By Erik Watkins

How Many Watts Does A Microwave Use? Average Power Use

Last updated: Jan 5, 2023
Average Microwave Wattage & Power Consumption

Knowing the power consumption of household appliances is important to control electricity bill costs. While not as energy-guzzling as devices like air conditioners or washing machines, microwaves can be a reason for making your bill go up. 

Thus, do you know your microwave watts? Like other devices, microwave power consumption depends on many factors. This post will give you the ultimate answer that might help your bill cost control. Let’s keep scrolling down for useful information about its power rating!

Do Watts Matter In Microwaves? 

Yes, watts are important to consider when selecting a microwave. This factor will determine how thoroughly and quickly your microwave can cook food. It will function better and faster with a larger wattage.

Various wattages are available, depending on your microwave model and manufacturer. The wattage of larger items will typically be higher, and their price will also be higher. On the other hand, more affordable items are often smaller and have lower power.

How Many Watts Does A Microwave Use?

The answer will vary on the model and manufacturer. Yet, most microwaves consume 600 – 1000 watts of electricity. Moreover, a 120-volt outlet and around 10 amps are required to operate these countertop models.

In detail, there are types of microwaves that consume different amounts of watts:

  • Compact Microwave: this is a small microwave you often find in hotel rooms or RVs. The average microwave wattage will be about 600 to 800 watts.
  • Standard Microwave (800-1000 watts). This typical microwave type is often used for family cooking purposes. It uses about 800 to 1000 watts.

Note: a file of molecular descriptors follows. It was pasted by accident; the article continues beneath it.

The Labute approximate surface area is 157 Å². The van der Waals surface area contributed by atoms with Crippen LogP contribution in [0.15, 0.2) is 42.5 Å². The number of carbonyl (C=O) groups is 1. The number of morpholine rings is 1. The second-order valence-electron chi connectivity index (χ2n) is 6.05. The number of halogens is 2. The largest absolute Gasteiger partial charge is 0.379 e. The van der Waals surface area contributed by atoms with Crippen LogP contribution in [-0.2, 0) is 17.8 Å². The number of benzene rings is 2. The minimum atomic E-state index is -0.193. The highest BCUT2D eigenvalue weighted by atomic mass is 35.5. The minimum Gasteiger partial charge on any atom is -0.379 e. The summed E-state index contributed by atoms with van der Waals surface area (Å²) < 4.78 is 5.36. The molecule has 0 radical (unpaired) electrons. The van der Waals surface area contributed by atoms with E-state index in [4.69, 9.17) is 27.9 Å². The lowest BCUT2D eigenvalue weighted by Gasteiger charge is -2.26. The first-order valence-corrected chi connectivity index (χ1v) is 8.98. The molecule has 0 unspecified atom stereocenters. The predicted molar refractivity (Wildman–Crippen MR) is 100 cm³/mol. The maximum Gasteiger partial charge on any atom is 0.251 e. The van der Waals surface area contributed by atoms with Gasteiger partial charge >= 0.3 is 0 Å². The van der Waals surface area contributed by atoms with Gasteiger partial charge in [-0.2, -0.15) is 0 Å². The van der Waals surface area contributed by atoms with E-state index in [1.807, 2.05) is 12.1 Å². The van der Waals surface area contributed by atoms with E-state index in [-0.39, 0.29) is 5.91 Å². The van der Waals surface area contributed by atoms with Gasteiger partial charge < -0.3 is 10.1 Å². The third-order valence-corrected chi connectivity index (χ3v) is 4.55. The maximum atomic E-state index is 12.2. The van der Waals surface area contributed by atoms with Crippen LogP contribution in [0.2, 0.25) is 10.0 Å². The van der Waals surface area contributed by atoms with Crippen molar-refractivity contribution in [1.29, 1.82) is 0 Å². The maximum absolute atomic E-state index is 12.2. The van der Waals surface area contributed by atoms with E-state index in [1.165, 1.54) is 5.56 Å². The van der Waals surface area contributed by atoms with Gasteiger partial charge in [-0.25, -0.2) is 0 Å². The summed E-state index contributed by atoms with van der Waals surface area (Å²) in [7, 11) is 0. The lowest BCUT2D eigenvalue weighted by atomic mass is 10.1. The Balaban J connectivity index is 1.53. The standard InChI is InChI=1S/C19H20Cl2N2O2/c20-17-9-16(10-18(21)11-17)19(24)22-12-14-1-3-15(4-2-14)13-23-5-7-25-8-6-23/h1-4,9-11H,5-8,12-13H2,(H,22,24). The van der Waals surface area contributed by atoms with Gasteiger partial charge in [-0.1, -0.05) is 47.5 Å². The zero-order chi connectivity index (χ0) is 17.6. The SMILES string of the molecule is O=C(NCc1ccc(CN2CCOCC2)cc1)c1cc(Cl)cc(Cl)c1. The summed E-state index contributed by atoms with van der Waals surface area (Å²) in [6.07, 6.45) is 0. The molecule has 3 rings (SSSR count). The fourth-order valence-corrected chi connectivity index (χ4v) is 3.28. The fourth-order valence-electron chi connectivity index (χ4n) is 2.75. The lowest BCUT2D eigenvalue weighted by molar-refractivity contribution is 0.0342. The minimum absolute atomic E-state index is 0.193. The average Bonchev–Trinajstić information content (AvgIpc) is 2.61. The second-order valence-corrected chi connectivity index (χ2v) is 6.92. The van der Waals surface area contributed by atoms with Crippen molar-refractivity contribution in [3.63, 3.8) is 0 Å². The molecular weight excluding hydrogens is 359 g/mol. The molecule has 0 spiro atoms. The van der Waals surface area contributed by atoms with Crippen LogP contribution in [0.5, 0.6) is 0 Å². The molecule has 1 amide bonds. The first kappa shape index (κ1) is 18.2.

• Commercial microwave: this is the largest and most powerful microwave, serving commercial needs at restaurants or high-end home kitchens. It utilizes more than 1000 watts.

Estimate Your Microwaves Energy Consumption And Cost 

Estimate Your Microwaves Energy Consumption And Cost 

Determining how much energy your microwave uses at any given time (a week or a month) will help you control your electric bill. It will require applying a little math. 

First, you must know the wattage of your microwave. This specification is typically located on a sticker on your microwave’s back.

Then, you need to use the wattage to calculate the kilowatts the microwave consumes in an hour (kW/hour). For example, if your microwave is labeled 800W, it means it uses 0,8kW per hour.

Now that you know how many watts of power the microwave consumes in an hour multiply it by the time it works. 

It means when your 1,000-watt microwave runs for 10 minutes, that equals one-sixth of an hour. You need to multiply the time it operates by the kilowatt-hours it consumes.

  • Use 1 kW per hour 
  • 10 minutes = 1/6 of an hour 

=> 1kW x 1/6= 0,166 kW/h

We can now know how much it costs to run our microwaves. Just simply add one more step to the formula above, multiplying the usage by the energy cost per kWh of electricity (depending on where you live).

Now, continue with the above example. Let’s say your country charges $0.1 for 1 kW: 0.166 kW/h x $0.1= $0.0166


How Many Watts Does A 600-Watt Microwave Draw?

On average, microwaves convert 71% of input power into output power. In other words, a 600W microwave might use an average of 841.6W.

What Uses The Most Electricity In A Home?

The cost of living has risen to its highest level in a decade, with household electric bills accounting for the lion’s share of the expense. Here are five examples of appliances consuming a lot of energy:

  • Wet appliances (such as dishwashers, washing machines, tumble dryers, etc.)
  • Cold appliances (such as AC, fridges)
  • Consumer electronics (TV, laptop, game consoles, etc.)
  • Lighting system (LED, light bulbs)
  • Kitchen appliances (microwave oven, hob, etc.)

See more:

Should I Unplug My Microwave When Not In Use to Save Cost?

Yes, you should. Unplugging the not-in-use appliances will prevent energy from silently draining out and cutting down the bills, ultimately saving your money on electricity.


The microwave wattage depends on your microwave model. You can find the power of a microwave on the energy label on the item’s back. Carefully calculating energy usage will help you control the bills and reduce expenses. 

Automotive Mechanic at PowerAll

With 7 years experience in management positions leading automotive mechanics at PowerAll, Erik Watkins wishes to share useful knowledge and information about automotive mechanical equipment.


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